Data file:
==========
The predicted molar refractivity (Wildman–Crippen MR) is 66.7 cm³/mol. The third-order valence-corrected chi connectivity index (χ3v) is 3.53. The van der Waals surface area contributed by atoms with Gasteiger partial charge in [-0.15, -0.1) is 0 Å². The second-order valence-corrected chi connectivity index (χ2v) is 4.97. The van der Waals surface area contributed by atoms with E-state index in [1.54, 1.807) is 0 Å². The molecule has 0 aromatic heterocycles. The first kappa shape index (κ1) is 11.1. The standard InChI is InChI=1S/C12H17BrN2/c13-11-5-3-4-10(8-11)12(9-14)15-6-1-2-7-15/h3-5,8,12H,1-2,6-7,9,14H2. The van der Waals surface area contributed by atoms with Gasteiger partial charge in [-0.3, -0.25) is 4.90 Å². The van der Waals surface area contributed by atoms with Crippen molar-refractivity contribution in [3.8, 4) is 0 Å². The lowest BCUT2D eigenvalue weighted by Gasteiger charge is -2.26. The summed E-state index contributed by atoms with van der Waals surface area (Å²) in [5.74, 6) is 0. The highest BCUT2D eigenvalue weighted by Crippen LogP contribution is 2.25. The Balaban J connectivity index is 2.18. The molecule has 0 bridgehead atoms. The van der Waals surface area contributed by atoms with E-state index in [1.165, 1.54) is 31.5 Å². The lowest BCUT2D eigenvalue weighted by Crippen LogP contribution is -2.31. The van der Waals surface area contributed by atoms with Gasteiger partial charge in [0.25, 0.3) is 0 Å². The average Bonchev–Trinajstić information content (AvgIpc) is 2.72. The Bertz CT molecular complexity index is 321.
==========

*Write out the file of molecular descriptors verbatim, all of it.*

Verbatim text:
The predicted molar refractivity (Wildman–Crippen MR) is 66.7 cm³/mol. The third-order valence-corrected chi connectivity index (χ3v) is 3.53. The van der Waals surface area contributed by atoms with Gasteiger partial charge in [-0.15, -0.1) is 0 Å². The second-order valence-corrected chi connectivity index (χ2v) is 4.97. The van der Waals surface area contributed by atoms with E-state index in [1.54, 1.807) is 0 Å². The molecule has 0 aromatic heterocycles. The first kappa shape index (κ1) is 11.1. The standard InChI is InChI=1S/C12H17BrN2/c13-11-5-3-4-10(8-11)12(9-14)15-6-1-2-7-15/h3-5,8,12H,1-2,6-7,9,14H2. The van der Waals surface area contributed by atoms with Gasteiger partial charge in [-0.3, -0.25) is 4.90 Å². The van der Waals surface area contributed by atoms with Crippen molar-refractivity contribution in [3.8, 4) is 0 Å². The lowest BCUT2D eigenvalue weighted by Gasteiger charge is -2.26. The summed E-state index contributed by atoms with van der Waals surface area (Å²) in [5.74, 6) is 0. The highest BCUT2D eigenvalue weighted by Crippen LogP contribution is 2.25. The Balaban J connectivity index is 2.18. The molecule has 0 bridgehead atoms. The van der Waals surface area contributed by atoms with E-state index in [1.165, 1.54) is 31.5 Å². The lowest BCUT2D eigenvalue weighted by Crippen LogP contribution is -2.31. The van der Waals surface area contributed by atoms with Gasteiger partial charge in [0.25, 0.3) is 0 Å². The average Bonchev–Trinajstić information content (AvgIpc) is 2.72. The Bertz CT molecular complexity index is 321.